It’s important to remember that we look very different on camera than in person. A lot of this has to do with the way cameras and lenses are built, especially for the devices that we commonly use. The lenses in your phone and your computer’s webcam are not the same ones used to photograph people for magazine covers. They flatten and distort faces and highlight details that most people wouldn’t notice in real life.

The easiest way to fix this is simply by talking to the lens and not talking to the screen - which is where you end up staring at yourself. When you look at the lens, your energy is focused on the other party and not yourself. Another way to feel more comfortable with yourself is to dress as if you were having a meeting in person. Put some extra time into styling your hair wear clothes that make you feel confident and powerful!

If you’re still feeling anxious at the thought of being in the spotlight, don’t forget that we are all feeling the same way. We’re all worried about how our nose looks and how the lighting in our home office is making our skin look washed out. Instead of fixating on your appearance, focus on bringing your whole self into the interaction that you are having. That will impress people a lot more and help you connect deeper with them than a perfect, pretty face.

3. It offers people a peek into your personal space

Video chats have become an opportunity for friends, coworkers, interviewers, dates, and even strangers to take a peek into our personal spaces. Bringing people into our homes is always a nerve-racking experience. It’s even more so now that our personal spaces are messier than ever with us and our entire families stuck inside of them 24/7.

It seems we’re all now expected to be seen on video with a picture-perfect background out of “Better Homes and Gardens” magazine. The truth is that, for most people, it can be nearly impossible to find a quiet, well-lit, and tidy-looking corner in their home. Most of us are just trying to find an angle in which the mess that our 4-year-old left on the table is out of the frame. Good lighting be damned!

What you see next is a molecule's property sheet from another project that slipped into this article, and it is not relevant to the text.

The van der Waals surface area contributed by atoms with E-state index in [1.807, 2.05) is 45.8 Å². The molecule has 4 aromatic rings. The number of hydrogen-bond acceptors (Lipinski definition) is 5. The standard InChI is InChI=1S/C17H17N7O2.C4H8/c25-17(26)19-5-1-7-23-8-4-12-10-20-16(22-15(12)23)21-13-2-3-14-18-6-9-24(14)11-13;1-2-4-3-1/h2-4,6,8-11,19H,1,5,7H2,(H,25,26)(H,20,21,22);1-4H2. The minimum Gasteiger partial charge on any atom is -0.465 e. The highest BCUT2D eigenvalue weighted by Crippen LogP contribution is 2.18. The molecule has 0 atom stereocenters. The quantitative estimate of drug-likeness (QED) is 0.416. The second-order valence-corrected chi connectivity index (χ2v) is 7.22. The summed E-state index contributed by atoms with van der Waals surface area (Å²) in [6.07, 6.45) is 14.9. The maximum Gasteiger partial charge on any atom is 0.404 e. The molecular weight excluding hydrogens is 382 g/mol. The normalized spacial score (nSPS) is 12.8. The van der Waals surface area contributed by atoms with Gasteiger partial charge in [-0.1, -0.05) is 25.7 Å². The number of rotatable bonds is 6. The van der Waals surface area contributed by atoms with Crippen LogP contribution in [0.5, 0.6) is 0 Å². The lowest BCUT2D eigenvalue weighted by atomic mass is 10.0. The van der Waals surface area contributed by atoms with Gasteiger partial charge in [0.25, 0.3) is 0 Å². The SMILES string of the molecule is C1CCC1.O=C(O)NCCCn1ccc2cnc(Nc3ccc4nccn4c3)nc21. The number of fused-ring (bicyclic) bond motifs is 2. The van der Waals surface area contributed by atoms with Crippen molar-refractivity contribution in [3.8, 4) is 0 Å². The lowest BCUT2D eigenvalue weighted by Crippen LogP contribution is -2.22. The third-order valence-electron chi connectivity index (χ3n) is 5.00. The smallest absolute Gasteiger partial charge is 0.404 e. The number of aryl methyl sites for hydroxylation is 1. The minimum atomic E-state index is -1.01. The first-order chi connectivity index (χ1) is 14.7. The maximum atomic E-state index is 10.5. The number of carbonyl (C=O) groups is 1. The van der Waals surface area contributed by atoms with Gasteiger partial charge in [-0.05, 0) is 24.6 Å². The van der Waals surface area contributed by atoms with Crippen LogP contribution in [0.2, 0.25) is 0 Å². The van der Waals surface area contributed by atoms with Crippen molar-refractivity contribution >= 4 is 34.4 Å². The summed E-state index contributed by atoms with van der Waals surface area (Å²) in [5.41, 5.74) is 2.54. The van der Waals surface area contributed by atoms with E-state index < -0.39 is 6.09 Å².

The way to help yourself with this is to, first, understand that we are all dealing with a similar situation. Second, do your best to find a well-lit area in front of a window-facing window. Ring lights are a fantastic and inexpensive way to make up for poor lighting and ensure you look your best on camera every single time. Third, find a quiet spot and make it your little “zoom corner.” Keep it tidy and looking good even if the rest of your house is not. Whenever you have to get on camera just walk over to that area and - voila! - problem solved.

Everything you want is on the other side of the screen

Whether you’re an established business owner, a novice entrepreneur, or a sophomore just trying to get through that third year of college, being able to communicate on camera will be a determining factor in your success from now on. If you cannot put your authentic self in front of that lens and connect with whoever is on the other side of the screen, it will hold you back big time.

So when you feel that fear creeping up, trying to hold you back, and take you off-center, remind yourself of this: everything you want is on the other side of that screen!